Bec Young has inspired the next generation of women to grow up wanting to play Rugby League.
A pioneer of women's rugby league in Newcastle, Young, has been a forerunner in paving the way for girls in the region to pursue a career in our beloved game.
Ahead of Women in League Round, the league will pay its due diligence and show its admiration for all the women involved in every aspect of the game.
Looking back only a few years ago, rugby league for women in Newcastle was a pipe dream, with little to no avenues for young women to chase their ambitions and reach an elite level.
While Young had an illustrious career in rugby union, winning a World Cup in the code, she always dreamed of being able to play the game she loved in her hometown.
"I started playing through the Aboriginal Knockouts, but there was no rugby league at all for girls in Newcastle," Young said.
"We started a Newcastle team for young girls to be able to play footy, there wasn't that choice up here, but we had a lot of young girls coming through the pathways.
"We played out at Maitland Pickers, and a lot has changed in the women's competition, and for me, the big changes have been the recognition to women and how (big) the exposure has become, and now it's the same game as the guys."
The 37-year-old, who has spent nine seasons playing for Newcastle, has become an influential figure in women's league.
She’s represented her state and country.
Young played for New South Wales for the first time in 2011 and became Jillaroo #117, playing in two World Cup-winning sides in 2013 and 2017, respectively.
She captained the Prime Ministers XIII in last year's tour of Papua New Guinea but a lot of work had to be done to get the women's game to the level it’s at.
He hasn’t been easy.
"We (used) to have to pay for everything, so financially we didn't have any support, we had to go around and knock on doors for sponsorship," Young continued.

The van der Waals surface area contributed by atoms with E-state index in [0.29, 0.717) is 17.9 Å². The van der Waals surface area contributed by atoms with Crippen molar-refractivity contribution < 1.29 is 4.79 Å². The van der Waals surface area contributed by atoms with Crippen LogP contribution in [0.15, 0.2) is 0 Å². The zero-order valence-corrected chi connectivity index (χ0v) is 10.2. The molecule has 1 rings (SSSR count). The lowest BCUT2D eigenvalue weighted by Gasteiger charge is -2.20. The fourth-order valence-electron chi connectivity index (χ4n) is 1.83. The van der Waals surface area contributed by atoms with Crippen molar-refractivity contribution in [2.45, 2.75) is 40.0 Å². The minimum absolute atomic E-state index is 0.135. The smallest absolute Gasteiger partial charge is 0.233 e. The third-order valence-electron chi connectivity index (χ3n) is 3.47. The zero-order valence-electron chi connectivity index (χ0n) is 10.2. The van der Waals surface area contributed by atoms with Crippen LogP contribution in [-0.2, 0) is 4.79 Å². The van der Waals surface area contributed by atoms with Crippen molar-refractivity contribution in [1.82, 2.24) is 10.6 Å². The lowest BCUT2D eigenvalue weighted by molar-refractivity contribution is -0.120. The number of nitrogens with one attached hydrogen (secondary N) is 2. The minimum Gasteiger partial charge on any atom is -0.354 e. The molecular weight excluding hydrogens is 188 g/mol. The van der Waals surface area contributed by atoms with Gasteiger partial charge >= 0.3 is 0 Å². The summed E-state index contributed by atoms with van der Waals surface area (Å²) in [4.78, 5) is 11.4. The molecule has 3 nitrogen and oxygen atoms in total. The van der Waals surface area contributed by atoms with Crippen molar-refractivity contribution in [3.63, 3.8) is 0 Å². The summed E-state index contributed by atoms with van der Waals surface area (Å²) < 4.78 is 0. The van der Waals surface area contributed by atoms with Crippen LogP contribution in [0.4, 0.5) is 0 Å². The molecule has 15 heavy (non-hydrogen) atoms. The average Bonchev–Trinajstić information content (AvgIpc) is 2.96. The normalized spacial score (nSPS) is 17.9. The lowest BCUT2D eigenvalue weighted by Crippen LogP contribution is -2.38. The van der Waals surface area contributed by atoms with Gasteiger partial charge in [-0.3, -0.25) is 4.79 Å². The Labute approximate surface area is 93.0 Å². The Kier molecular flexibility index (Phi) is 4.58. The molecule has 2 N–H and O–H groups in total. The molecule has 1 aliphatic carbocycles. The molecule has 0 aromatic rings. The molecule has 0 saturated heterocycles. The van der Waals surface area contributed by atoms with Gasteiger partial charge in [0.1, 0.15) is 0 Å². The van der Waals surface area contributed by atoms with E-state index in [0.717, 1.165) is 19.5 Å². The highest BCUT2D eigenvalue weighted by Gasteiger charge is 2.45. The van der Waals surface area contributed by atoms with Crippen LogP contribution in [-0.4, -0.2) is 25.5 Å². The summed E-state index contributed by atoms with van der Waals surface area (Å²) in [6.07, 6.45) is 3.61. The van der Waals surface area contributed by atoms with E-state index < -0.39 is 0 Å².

"For the Australian team, we used to have to stay in bunk bed scenarios where it was like you were at school camp, and now we get to stay at places like Crown Plaza, and I know it's come from the hard work people have put in, and women who have paved the way for the women's game and the promotion of the game."
Young also recounted a moving story about being presented her Australian jersey by a league great.
"I debut for the Jillaroos in 2011, we went to Samoa for a test match, and Gordon Tallis presented our jerseys to us, and we never used to have the coat of arms on our jerseys.
"That was something he lobbied for us (to get) as we were playing for our country and we didn't have the coat of arms.
"That was a big push to see someone like that, who I admired in the game, to present our jerseys and then say hang on, you guys aren't playing in these, you need special jerseys to play for your country, and that was a massive moment in my career."
The NRL established the Women's competition in 2018, with four inaugural teams making history and becoming the first to introduce the NRLW league.
The Brisbane Broncos, New Zealand Warriors, Sydney Roosters and St George Illawarra Dragons contested the first season.
Young is now a part of the Roosters squad, but she had to bide her time to realise her dream of playing in the elite competition.
"I missed out last year and was told they were looking to the future and that I wasn't a part of that for them, seeing how the competition went, clubs realised you need to have girls playing good footy now, and the NRL is an elite level, high-quality football week in, week out,” she said.
"Playing NRLW I couldn't imagine anything better, I'm extremely humbled to be able to play on that national level.
"I've played in a World Cup in rugby union, two World Cup's for rugby league, captained the Indigenous All-Stars, New South Wales and the Jillaroos in the Prime Ministers XIII team last year, I feel like I've done so much in the game and just so happy with where I am, and to get an NRLW contract this year has been unbelievable, I've worked really hard."
Young's drive and determination to reach the top, while being an innovator for the game has built a strong base for young girls to, not only be inspired by her career, but also follow in her footsteps and create their own opportunities.
The women's game in the region is now at an all-time high, due to the work of Young and many others.
"Super honoured, super proud of it, obviously I went to that school growing up and to be able to go back there and show a small school you can be whatever you want to be," Young said.
"We love the game just as much and play the game just as hard."